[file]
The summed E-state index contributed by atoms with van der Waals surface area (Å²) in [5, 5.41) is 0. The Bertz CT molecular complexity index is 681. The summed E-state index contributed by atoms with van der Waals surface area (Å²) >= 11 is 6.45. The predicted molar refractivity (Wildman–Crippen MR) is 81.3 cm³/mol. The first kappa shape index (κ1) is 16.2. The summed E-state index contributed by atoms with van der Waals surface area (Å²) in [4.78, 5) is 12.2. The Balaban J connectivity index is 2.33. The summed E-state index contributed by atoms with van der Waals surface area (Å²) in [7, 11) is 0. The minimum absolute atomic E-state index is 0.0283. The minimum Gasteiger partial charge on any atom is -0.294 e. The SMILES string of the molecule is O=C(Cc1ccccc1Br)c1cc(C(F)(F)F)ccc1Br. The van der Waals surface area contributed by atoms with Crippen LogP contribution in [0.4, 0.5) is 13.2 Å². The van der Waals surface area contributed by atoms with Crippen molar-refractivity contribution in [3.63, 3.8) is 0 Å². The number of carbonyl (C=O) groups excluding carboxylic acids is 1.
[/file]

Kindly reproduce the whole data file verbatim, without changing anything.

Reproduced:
The summed E-state index contributed by atoms with van der Waals surface area (Å²) in [5, 5.41) is 0. The Bertz CT molecular complexity index is 681. The summed E-state index contributed by atoms with van der Waals surface area (Å²) >= 11 is 6.45. The predicted molar refractivity (Wildman–Crippen MR) is 81.3 cm³/mol. The first kappa shape index (κ1) is 16.2. The summed E-state index contributed by atoms with van der Waals surface area (Å²) in [4.78, 5) is 12.2. The Balaban J connectivity index is 2.33. The summed E-state index contributed by atoms with van der Waals surface area (Å²) in [7, 11) is 0. The minimum absolute atomic E-state index is 0.0283. The minimum Gasteiger partial charge on any atom is -0.294 e. The SMILES string of the molecule is O=C(Cc1ccccc1Br)c1cc(C(F)(F)F)ccc1Br. The van der Waals surface area contributed by atoms with Crippen LogP contribution in [0.4, 0.5) is 13.2 Å². The van der Waals surface area contributed by atoms with Crippen molar-refractivity contribution in [3.63, 3.8) is 0 Å². The number of carbonyl (C=O) groups excluding carboxylic acids is 1.